Impressions from the Fifth Annual U.S. Peak Oil Conference

The conference was in a new place this year, Oakland University in Rochester, Michigan. It was a real pleasure when I found it to immediately see old friends from the previous conferences at Antioch.

John Michael Greer defined our way of moving through time as cyclical rather than lineal. “We’ve had summer,” he said “and harvest, and now are heading into winter.”

Pat Murphy caught my attention with “We need to change from competing, hoarding and consuming to conserving, sharing and cooperating.”

Katrin Klingenberg (ecolab) and Linda Wigington (affordable comfort) shared a presentation. WOW! The super-insulated Passive House type of construction is amazingly efficient. Even doing a remodel, if you are diligent you can save up to about 70% of your present heating and cooling energy (and costs). New construction saves up to about 90% !

Klingenberg pointed out that energy “experts” trained to LEED standards are already out-of-date, and will thus give incorrect advice. One brilliant remodeling idea for northern houses with damp or hard-to-heat basements is to remove the furnace and ducts from the basement, isolate the house from the basement with thick insulation, and use the basement for cool storage.

There just wasn’t enough time (or energy on my part) to take in everything going on and I didn’t get to Peter Bane’s presentation, or John Richter’s, or the slide-show on eco-villages brought by Christopher Bedford, all of which I was sad to miss.

I did get a chance to sit in with a few different tables at the “Connections Café”, which was great: Christina Snyder with her Zero Energy House information, John Sarver whose energy newsletter (Energy Tidbits) I’ve been following for a couple of years, and Nancy Lee Wood, Director of the Institute for Sustainability and Post-Carbon Education in Massachusetts, talking about using the community college network in this country as a base to develop the “great re-skilling” needed for the Transition Towns movement.

The Green Fair tables were varied and informative. My favorites were a solar-tube skylight installer from near my home, and the niftiest separating composting toilet I’ve ever seen. It uses a computer fan for ventilation. See it at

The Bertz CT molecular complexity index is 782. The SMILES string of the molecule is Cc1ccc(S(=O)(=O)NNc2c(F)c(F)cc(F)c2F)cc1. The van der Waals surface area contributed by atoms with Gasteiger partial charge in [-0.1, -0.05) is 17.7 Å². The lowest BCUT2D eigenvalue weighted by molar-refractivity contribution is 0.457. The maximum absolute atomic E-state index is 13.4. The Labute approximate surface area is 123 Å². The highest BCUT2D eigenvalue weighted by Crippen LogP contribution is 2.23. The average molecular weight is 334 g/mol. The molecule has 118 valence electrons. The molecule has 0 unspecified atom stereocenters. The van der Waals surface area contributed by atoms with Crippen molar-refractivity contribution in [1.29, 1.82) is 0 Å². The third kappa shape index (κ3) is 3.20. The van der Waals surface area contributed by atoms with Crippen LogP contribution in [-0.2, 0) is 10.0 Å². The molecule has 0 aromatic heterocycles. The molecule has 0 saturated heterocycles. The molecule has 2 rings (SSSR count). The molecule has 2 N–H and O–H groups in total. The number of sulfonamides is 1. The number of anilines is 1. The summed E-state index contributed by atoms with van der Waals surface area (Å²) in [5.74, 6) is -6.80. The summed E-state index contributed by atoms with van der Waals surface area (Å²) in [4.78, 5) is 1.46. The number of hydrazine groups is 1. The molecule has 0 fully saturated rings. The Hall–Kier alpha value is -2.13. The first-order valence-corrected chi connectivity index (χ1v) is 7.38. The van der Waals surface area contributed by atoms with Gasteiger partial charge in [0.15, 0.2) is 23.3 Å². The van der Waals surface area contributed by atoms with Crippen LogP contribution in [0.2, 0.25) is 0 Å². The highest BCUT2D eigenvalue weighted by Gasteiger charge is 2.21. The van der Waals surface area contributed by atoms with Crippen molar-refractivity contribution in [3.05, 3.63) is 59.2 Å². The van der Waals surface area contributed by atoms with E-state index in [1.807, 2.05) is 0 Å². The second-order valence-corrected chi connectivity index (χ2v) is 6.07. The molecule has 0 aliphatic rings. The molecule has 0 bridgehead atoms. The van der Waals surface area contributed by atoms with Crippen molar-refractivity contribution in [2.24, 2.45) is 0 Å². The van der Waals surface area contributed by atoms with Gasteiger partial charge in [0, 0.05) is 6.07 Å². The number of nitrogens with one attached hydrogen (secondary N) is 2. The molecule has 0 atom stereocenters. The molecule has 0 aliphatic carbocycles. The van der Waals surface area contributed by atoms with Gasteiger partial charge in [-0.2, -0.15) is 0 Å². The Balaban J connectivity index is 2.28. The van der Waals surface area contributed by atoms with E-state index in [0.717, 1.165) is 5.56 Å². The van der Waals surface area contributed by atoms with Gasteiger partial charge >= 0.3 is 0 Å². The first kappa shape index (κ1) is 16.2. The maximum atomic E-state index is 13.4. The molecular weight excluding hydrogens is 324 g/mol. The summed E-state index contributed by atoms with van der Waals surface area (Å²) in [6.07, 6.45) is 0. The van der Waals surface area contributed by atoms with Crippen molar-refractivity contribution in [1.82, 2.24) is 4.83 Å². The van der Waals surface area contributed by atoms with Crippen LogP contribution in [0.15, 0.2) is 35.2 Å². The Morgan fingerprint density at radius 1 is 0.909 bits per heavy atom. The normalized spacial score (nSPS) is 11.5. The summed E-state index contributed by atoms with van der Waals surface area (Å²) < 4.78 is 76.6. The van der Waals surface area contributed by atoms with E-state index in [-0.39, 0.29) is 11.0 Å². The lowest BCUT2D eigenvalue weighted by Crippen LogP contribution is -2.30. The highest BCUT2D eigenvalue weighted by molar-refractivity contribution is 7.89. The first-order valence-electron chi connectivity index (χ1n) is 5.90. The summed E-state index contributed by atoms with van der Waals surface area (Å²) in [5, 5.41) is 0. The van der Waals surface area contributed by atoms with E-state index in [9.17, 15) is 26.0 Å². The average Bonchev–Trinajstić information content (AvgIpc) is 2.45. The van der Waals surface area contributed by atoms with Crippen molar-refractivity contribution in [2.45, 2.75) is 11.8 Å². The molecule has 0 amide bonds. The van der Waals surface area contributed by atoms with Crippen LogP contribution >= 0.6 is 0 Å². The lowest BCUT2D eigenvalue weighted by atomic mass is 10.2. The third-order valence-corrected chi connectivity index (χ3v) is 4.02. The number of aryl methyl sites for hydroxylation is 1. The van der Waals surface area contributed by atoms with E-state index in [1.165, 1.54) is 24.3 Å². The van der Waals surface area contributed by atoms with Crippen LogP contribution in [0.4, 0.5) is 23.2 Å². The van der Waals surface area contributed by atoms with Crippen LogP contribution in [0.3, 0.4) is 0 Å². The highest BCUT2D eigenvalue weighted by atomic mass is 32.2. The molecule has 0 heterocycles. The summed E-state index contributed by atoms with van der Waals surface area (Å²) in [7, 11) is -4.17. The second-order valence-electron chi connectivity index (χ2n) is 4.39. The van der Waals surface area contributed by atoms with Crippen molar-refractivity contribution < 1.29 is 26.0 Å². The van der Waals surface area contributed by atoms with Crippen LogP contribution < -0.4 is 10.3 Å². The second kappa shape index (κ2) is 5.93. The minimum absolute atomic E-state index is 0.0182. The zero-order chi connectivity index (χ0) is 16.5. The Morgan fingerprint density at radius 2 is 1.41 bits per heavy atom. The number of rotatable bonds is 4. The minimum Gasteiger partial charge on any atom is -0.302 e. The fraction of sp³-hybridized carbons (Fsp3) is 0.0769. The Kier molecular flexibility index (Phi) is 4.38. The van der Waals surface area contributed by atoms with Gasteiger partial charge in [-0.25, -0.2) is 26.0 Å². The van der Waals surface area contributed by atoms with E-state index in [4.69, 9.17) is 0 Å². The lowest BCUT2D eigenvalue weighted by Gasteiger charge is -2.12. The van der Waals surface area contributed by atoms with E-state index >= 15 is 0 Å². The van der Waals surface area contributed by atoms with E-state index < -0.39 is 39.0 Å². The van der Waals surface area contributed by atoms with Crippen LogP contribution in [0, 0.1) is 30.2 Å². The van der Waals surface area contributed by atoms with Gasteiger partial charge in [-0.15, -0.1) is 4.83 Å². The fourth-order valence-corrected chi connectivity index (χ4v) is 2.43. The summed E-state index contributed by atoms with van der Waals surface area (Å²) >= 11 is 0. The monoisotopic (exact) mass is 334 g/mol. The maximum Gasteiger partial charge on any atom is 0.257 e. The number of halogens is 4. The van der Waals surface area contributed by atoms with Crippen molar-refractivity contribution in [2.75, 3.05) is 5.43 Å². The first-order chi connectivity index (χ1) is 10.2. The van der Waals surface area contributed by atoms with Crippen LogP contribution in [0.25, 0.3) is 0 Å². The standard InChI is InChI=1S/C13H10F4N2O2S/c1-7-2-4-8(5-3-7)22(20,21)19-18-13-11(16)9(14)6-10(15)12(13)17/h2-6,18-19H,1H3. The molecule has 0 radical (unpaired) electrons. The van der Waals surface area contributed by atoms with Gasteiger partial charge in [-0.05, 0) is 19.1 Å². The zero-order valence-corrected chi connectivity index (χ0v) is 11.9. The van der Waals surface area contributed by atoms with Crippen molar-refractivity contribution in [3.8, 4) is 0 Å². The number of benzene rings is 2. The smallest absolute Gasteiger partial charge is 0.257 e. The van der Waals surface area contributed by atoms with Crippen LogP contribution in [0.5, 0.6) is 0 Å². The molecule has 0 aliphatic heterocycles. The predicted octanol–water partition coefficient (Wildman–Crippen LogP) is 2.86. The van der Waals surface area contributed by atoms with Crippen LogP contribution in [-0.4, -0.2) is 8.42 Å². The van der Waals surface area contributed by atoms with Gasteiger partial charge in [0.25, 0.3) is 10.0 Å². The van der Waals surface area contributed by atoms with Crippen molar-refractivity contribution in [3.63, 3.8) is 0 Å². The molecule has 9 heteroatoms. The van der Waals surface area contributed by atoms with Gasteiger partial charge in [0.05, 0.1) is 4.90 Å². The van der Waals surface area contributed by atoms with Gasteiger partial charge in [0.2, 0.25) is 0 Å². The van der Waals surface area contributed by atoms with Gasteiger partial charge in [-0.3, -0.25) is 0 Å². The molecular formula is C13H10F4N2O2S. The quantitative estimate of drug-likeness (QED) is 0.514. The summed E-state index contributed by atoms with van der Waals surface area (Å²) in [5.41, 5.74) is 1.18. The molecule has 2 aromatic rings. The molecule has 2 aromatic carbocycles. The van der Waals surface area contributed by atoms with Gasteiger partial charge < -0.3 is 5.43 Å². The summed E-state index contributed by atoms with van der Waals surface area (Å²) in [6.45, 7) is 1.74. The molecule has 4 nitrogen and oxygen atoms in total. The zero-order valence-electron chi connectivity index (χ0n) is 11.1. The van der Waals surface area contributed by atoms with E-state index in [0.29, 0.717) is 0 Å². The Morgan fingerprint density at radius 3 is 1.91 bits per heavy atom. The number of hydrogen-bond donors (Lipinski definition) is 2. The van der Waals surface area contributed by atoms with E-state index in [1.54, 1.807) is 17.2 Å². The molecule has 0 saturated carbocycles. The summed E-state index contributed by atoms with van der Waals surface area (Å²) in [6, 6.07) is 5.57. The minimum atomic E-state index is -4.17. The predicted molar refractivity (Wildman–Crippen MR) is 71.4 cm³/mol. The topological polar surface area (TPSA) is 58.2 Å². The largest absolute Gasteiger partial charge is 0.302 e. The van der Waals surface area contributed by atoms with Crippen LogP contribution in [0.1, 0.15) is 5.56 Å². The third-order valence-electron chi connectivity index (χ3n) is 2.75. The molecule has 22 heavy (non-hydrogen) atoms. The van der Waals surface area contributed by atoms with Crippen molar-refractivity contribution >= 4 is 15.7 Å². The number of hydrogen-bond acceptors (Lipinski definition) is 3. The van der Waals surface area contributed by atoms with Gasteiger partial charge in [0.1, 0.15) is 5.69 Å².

For me, Dimitry Orlov’s talk was the highlight of the conference — just because he was so funny — which is a real accomplishment when your subject is “Collapse”. You can read a text version of his talk at — you’ll be glad you did.

Richard Heinberg appeared via satellite this year (the sound and video were not good). He is a hero and a genius, and a lovely man too. I especially liked what he said about finding ways to work together “by emphasizing values that transcend political differences, such as conserving, self-reliance, community, and local control”.

Megan Quinn Bachman’s talk was excellent (as usual). One point she made that really struck me was “Capitalism is an excellent model for growth. It is not a good model for shrinking — we need a new one.”

Michael Brownlee gave a wonderfully enthusiastic talk about the Transition Towns movement. Even more wonderful was the generous way he and partner Lynnette-Marie Hanthorn stayed for two hours after the conference for questions and discussions with conference attendees plus some other folks from our South East Michigan group who drove over to ask questions about the Transition Towns movement and training.

All this, and the food was great too! I especially liked the soups. One thing though — while local entertainment was provided it seemed kind of loosely integrated — a kind of “poor relation” to the rest of the conference. I guess I would like to see it made more of.

Still, this event was definitely a highlight of the year. Thank you Community Solutions and Upland Hills Ecological Awareness Center! Check out their web sites: and